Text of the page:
Comments to NIST on Rights to Federally Funded Inventions

Stephen Ezell March 23, 2021
March 23, 2021

The Patent and Trademark Law Amendments Act of 1980, more commonly known as the Bayh-Dole Act, represents an essential, well-functioning component of America’s national innovation system. The Economist magazine has called the Bayh-Dole Act:

Possibly the most inspired piece of legislation to be enacted in America over the past half-century. Together with amendments in 1984 and augmentation in 1986, this [Act] unlocked all the inventions and discoveries that had been made in laboratories throughout the United States with the help of taxpayers’ money. More than anything, this single policy measure helped to reverse America's precipitous slide into industrial irrelevance.

Countries throughout the world—including Brazil, China, Indonesia, Japan, Korea, Malaysia, the Philippines, Singapore, South Africa, and Taiwan, among many others—have been inspired by the legislation and since followed the United States’ lead in establishing similar policies.

The Bayh-Dole Act, which affords universities rights to the intellectual property (IP) generated from federal funding, has played a pivotal role in catalyzing American competitiveness by achieving three key accomplishments.

First, before Bayh-Dole, the vast majority of federally funded research simply sat on shelves. As late as 1978, the federal government had licensed less than 5 percent of the as many as 30,000 patents it owned. Moreover, as former Comptroller General Elmer Staats found, “not a single drug had been developed when patents were taken from universities [by the federal government].”

Second, in creating a pathway for technology commercialization of federally funded research and development (R&D), it transformed American universities into engines of innovation. As Harvard University’s Naomi Hausman has written, “The sort of large scale technology transfer from universities that exists today would have been very difficult and likely impossible to achieve without the strengthened property rights, standardized across granting agencies, that were set into law in 1980.”

Allowing U.S. institutions to earn royalties through the licensing of their research provided a powerful incentive for universities and other institutions to pursue commercialization opportunities. The Bayh-Dole Act almost immediately led to an increase in academic patenting activity. For instance, while only 55 U.S. universities had been granted a patent in 1976, 240 universities had been issued at least one patent by 2006. Similarly, while only 390 patents were awarded to universities in 1980, by 2009, that number had increased to 3,088—and by 2015, to 6,680. Another analysis found that in the first two decades of Bayh-Dole (i.e., 1980 to 2002) American universities experienced a tenfold increase in their patents, and created more than 2,200 companies to exploit their technology. In total, over 80,000 U.S. patents have been issued to academic research institutions over the past 25 years. Moreover, academic technology transfer has supported the launch of over 12,000 start-ups since 1995. According to a report prepared for the Association of University Technology Managers (AUTM) and the Biotechnology Industry Organization (BIO), from 1996 to 2015, academic patents and their subsequent licensing to industry—substantially stimulated by the Bayh-Dole Act—bolstered U.S. GDP by up to $591 billion, contributed to $1.3 trillion in gross U.S. industrial output, and supported 4,272,000 person years of employment.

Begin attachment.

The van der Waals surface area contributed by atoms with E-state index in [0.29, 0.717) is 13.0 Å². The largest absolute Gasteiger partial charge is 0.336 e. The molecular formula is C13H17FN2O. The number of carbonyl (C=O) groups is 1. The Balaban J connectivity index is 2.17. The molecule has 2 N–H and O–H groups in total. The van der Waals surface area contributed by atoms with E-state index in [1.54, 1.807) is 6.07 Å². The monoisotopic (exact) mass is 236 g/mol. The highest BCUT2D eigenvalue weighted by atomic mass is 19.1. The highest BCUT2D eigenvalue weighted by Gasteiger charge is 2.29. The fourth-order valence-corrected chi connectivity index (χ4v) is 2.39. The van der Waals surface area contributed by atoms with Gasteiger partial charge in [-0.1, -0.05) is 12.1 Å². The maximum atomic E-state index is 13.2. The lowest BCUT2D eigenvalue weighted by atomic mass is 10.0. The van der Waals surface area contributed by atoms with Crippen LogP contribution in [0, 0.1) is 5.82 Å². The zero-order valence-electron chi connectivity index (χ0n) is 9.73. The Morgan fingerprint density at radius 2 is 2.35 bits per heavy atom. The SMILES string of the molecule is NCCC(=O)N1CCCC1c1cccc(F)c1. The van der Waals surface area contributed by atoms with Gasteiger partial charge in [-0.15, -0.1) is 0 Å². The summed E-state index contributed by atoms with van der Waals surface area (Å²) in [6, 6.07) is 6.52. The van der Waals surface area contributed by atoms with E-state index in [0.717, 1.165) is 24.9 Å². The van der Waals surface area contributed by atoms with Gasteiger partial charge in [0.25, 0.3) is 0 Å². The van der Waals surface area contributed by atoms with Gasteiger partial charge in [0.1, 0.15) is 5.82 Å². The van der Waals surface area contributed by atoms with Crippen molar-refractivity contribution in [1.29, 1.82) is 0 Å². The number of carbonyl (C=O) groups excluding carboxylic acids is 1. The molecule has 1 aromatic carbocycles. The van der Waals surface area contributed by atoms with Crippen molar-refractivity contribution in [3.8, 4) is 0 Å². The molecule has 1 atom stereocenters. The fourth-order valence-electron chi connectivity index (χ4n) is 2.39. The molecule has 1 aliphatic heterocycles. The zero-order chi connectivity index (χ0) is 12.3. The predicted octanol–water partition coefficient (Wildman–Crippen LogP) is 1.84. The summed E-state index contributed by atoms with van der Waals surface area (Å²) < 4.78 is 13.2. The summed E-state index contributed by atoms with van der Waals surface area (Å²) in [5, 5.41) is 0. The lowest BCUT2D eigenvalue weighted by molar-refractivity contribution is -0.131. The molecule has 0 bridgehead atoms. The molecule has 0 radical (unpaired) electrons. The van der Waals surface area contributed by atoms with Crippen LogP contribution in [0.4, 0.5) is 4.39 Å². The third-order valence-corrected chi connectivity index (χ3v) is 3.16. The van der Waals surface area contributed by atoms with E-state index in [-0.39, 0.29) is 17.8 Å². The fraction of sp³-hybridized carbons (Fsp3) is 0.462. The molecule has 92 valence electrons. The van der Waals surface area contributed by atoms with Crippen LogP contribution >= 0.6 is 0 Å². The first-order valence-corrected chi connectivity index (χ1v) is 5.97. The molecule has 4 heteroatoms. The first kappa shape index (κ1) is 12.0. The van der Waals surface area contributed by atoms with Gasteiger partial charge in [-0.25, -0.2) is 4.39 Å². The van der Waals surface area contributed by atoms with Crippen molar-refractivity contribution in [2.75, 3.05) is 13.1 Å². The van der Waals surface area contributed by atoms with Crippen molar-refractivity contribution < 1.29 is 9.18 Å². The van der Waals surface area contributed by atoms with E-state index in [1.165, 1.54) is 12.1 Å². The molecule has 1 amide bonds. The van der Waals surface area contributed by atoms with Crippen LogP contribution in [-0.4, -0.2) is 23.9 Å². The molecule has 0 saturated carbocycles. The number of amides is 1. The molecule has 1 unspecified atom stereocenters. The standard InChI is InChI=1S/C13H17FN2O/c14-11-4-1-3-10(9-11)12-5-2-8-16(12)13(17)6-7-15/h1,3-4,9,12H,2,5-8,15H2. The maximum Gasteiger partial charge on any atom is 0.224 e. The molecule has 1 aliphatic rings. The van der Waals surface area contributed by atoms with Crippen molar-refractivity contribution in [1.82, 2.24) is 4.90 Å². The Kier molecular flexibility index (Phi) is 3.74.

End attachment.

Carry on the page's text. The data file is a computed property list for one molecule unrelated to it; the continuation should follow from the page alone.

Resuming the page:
Third, Bayh-Dole has been particularly impactful in stimulating American biomedical innovation. Most don’t know it, but the United States used to be a global also-ran in life-sciences innovation: European-headquartered companies innovated twice as many new-to-the world drugs as American ones did in the latter half of the 1970s (149 to 66) and as late as 1988 less than 5 percent of the world’s drugs were introduced first in the United States (now that share stands at over 60 percent). The Bayh-Dole Act played a pivotal role in helping change that, facilitating a pathway through which the intellectual property derived from government-funded, university-conducted basic life-sciences research could be licensed, predominantly to small companies, for commercialization and development. This process has now contributed to the development of, at least, well over 200 (and probably closer to more than 300) novel drugs.

The architects of Bayh-Dole included provisions for march-in rights. However, these were principally designed to ensure patent owners commercialized their inventions. As Senator Birch Bayh himself explained, “When Congress was debating our approach fear was expressed that some companies might want to license university technologies to suppress them because they could threaten existing products. Largely to address this fear, we included the march-in provisions.”

As the Congressional Research Service notes, the Bayh-Dole Act proscribes four specific instances in which the government is permitted to exercise march-in rights:

  1. If the contractor or assignee has not taken, or is not expected to take within a reasonable time, effective steps to achieve practical application of the subject invention;
  2. If action is necessary to alleviate health or safety needs not reasonably satisfied by the patent holder or its licensees;
  3. If action is necessary to meet requirements for public use specified by federal regulations and such requirements are not reasonably satisfied by the contractor, assignee, or licensees; or
  4. If action is necessary, in exigent cases, because the patented product cannot be manufactured substantially in the United States.